Archive for August, 2016

GRACE Score in Patients with COAD

Rothnie et al report on the performance of the GRACE score for acute coronary syndromes in patients with concomitant chronic obstructive airways disease (COAD or COPD). The data source was the Myocardial Ischemia National Audit Project (MINAP) registry. The authors found that the GRACE score underestimates the risk of acute coronary syndrome. Alternative models are explored (1.3 x GRACE estimate or MINAP registry derived GRACE). The authors also quantify the reclassification and discuss its implications.



To assess the accuracy of Global Registry of Acute Coronary Events (GRACE) scores in predicting mortality at 6 months for people with chronic obstructive
pulmonary disease (COPD) and to investigate how it might be improved.


Data were obtained on 481 849 patients with acute coronary syndrome admitted to UK hospitals between January 2003 and June 2013 from the Myocardial Ischaemia National Audit Project (MINAP) database. We compared risk of death between patients with COPD and those without COPD at 6 months,
adjusting for predicted risk of death. We then assessed whether several modifications improved the accuracy of the GRACE score for people with COPD.
Results The risk of death after adjusting for GRACE score predicted that risk of death was higher for patients with COPD than that for other patients (RR 1.29, 95% CI 1.28 to 1.33). Adding smoking into the GRACE score model did not improve accuracy for patients with COPD. Either adding COPD into the model (relative risk (RR) 1.00, 0.94 to 1.02) or multiplying the GRACE score by 1.3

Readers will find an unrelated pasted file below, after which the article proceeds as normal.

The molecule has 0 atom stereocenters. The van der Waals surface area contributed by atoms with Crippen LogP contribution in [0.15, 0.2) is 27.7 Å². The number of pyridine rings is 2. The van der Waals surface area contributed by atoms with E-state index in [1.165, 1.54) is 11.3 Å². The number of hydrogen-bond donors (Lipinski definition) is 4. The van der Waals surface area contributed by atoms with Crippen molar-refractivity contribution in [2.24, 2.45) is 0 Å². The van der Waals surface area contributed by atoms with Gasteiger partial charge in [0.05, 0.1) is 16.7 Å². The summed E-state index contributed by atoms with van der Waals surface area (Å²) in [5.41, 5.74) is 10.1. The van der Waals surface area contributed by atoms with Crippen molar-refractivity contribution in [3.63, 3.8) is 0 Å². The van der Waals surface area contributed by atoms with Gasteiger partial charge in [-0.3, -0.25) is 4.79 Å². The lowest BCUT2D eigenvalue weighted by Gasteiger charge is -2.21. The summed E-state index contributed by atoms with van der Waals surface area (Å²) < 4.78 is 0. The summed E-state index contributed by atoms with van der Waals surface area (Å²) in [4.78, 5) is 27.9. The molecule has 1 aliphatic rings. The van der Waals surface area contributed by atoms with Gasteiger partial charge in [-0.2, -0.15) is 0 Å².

resulted in better performance (RR 0.99, 0.96 to 1.01).


GRACE scores underestimate risk of death for people with COPD. A more accurate prediction of risk of death can be obtained by adding COPD into the GRACE score equation, or by multiplying the GRACE score predicted risk of death by 1.3 for people with COPD. This means that one third of patients with COPD currentlyclassified as low risk should be classified as moderate risk,
and could be considered for more aggressive early treatment after non-ST-segment elevation myocardial infarction or unstable angina.



Lower limit for LDL Target?

Leibowitz et al report a population based observational cohort study of patients with ischemic heart disease to try to quantify the dose (LDL achieved after 1 year statin therapy)-response(major adverse cardiac events included acute myocardial
infarction, unstable angina, stroke, angioplasty, bypass surgery, or all-cause mortality).

Propensity score matching was used and a sensitivity analysis of patient adherence was performed.



International guidelines recommend treatment with statins for patients with
preexisting ischemic heart disease to prevent additional cardiovascular events but differ
regarding target levels of low-density lipoprotein cholesterol (LDL-C). Trial data on this
question are inconclusive and observational data are lacking.


To assess the relationship between levels of LDL-C achieved with statin treatment
and cardiovascular events in adherent patients with preexisting ischemic heart disease.